In order to better understand the conformational changes incurred by β-arrestin2 upon its recruitment to the receptor, Charest et al. (2005) developed a β-arrestin2 biosensor termed double brilliance. The double brilliance is a single molecule biosensor in which β-arrestin2 is tagged with Rluc and YFP at the N and C terminus, respectively. The double brilliance can be used to monitor stimulation of GPCRs, since agonist stimulation of the receptors leads to an increase of the constitutive basal BRET signal of the double brilliance. Interestingly, GPCR stimulation does not always lead to an increase in the BRET signal of double brilliance. For angiotensin AT1 receptor signaling, it was observed that while stimulation with angiotensin increased the BRET signal, stimulation of the receptor with a β-arrestin-biased agonist (SII), produced a decrease in the BRET signal of double brilliance (Shukla et al., 2008). A similar observation was made for the parathyroid hormone receptor type 1 (PTH1R). Stimulation with PTH-(1–34) led to an increase in the BRET signal and treatment with (PTH-IA), a β-arrestin-biased ligand, resulted in a decrease in the BRET signal (Shukla et al., 2008). These observations indicate that β-arrestin can adopt multiple different conformations that are dependent on the ligand that stimulates the receptor, and that these changes can be probed using the double brilliance biosensor.
β-Arrestin2 is ubiquitinated following GPCRs activation and in the case of many receptors this process has been shown to be required for receptor endocytosis (Shenoy et al., 2001; Ahmed et al., 2011; Shenoy and Lefkowitz, 2011). Two major classes of GPCRs (class A and B) have been described with regard to the stability of their interaction with β-arrestins. Class A receptors form transient complexes, while class B receptors form stable complexes with β-arrestins after receptor stimulation. It has been shown that stable β-arrestin receptor complexes lead to sustained ubiquitination of β-arrestin while transient β-arrestin receptor complexes result in more temporary ubiquitination states (Shenoy and Lefkowitz, 2011). A BRET-based ubiquitination assay has been developed that allows the monitoring of β-arrestin ubiquitination in real time in live cells (Perroy et al., 2004). In these studies, β-arrestin2 was tagged with Rluc while the GFP was fused to ubiquitin. Agonist stimulation of both the β2AR, a class A receptor, and vasopressin V2 receptor (V2R), a class B receptor, results in a dose-dependent increase in BRET signal between Rluc–β-arrestin and GFP–ubiquitin, indicative of receptor-induced β-arrestin ubiquitination. Time course analysis of the BRET signal between β-arrestin and ubiquitin revealed that the signal was transient for β2AR stimulated samples while persistent for the V2R stimulated sample (Perroy et al., 2004). This observation is in agreement with prior experiments describing the dynamics of β-arrestin ubiquitination with class A and B receptors and demonstrates the utility of this sensor for studying the dynamics of β-arrestin ubiquitination in live cells.
Receptor interaction with G protein-coupled receptor kinases (GRKs) has also been investigated using BRET sensors. GRKs are a family of serine/threonine protein kinases that phosphorylate agonist stimulated receptors and for the most part desensitize their G protein signaling activity (Reiter and Lefkowitz, 2006). The first study utilizing BRET investigated the dynamics of an interaction between the Rluc–oxytocin receptor (Rluc–OTR) with GRK2–YFP (Hasbi et al., 2004). The authors showed that GRK2 is rapidly recruited to the receptor after agonist stimulation and that after several minutes of sustained stimulation the BRET signal decreases, consistent with the transient nature of the GRK/receptor interaction. Interestingly, the kinetics of GRK2 recruitment to OTR preceded β-arrestin2 recruitment to the same receptor suggesting that in this case, GRK2-mediated phosphorylation of OTR occurred before β-arrestin2 was recruited to the receptor. Other studies using BRET to investigate the interaction of GRKs with various GPCRs can be found in the following references (Huttenrauch et al., 2005; Small et al., 2006; Jorgensen et al., 2008, 2011; Namkung et al., 2009).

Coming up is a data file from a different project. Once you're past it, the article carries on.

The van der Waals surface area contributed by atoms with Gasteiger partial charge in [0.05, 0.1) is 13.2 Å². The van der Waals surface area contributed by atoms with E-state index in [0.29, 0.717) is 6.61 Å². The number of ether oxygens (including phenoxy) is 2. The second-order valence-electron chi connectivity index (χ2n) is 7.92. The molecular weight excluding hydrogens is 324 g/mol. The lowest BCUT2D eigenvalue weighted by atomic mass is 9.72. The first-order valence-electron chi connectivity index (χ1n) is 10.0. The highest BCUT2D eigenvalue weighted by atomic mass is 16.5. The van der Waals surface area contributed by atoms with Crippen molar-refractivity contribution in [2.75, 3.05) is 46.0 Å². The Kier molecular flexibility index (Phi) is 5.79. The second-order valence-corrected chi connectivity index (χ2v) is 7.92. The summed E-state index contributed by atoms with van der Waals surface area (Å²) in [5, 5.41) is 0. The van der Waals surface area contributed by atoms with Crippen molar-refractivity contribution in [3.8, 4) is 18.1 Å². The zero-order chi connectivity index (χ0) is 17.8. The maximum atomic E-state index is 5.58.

PKA cAMP BRET Biosensors
By coupling to either stimulatory Gs or inhibitory Gi protein pathways, many GPCRs modulate cAMP production, a second messenger that directly affects the function of many regulatory proteins. To study the dynamics of cAMP production, different BRET biosensors have been developed. The first BRET cAMP biosensor was based on protein kinase A (PKA; Prinz et al., 2006). PKA, a serine/threonine kinase, is composed of two regulatory and two catalytic subunits that dissociate upon binding of cAMP. There are two major PKA isoforms (I and II) that are expressed in mammalian cells with distinct biochemical and cellular functions. Prinz et al. (2006) created PKA fusion constructs by tagging the catalytic subunit with GFP2 (GFP-C) and regulatory subunits RI and RII with Rluc (RI–Rluc and RII–Rluc). Co-transfection of GFP-C subunit with either RI–Rluc or RII–Rluc results in a constitutive BRET signal that decreases in response to cAMP elevations from forskolin/IBMX treatment. However, only the RII–Rluc/GFP-C BRET sensor is sensitive to cAMP production by isoproterenol, a β2AR agonist, indicating that only PKA isoform II is in the correct spatial localization for detecting cAMP increases resulting from plasma membrane GPCR activation. However, when cells were treated with both isoproterenol and IBMX, both PKA isoform (RI and RII) were able to pick up the cAMP production induced by β2AR indicating that IBMX treatment alleviates the necessity for proper spatial localization to detect cAMP changes. Nevertheless, even in the presence of IBMX the magnitude of change in the BRET signal was greater from isoform II compared to isoform I, indicating that RII-based sensors may be more functionally sensitive and suitable for following GPCR-induced cAMP signals.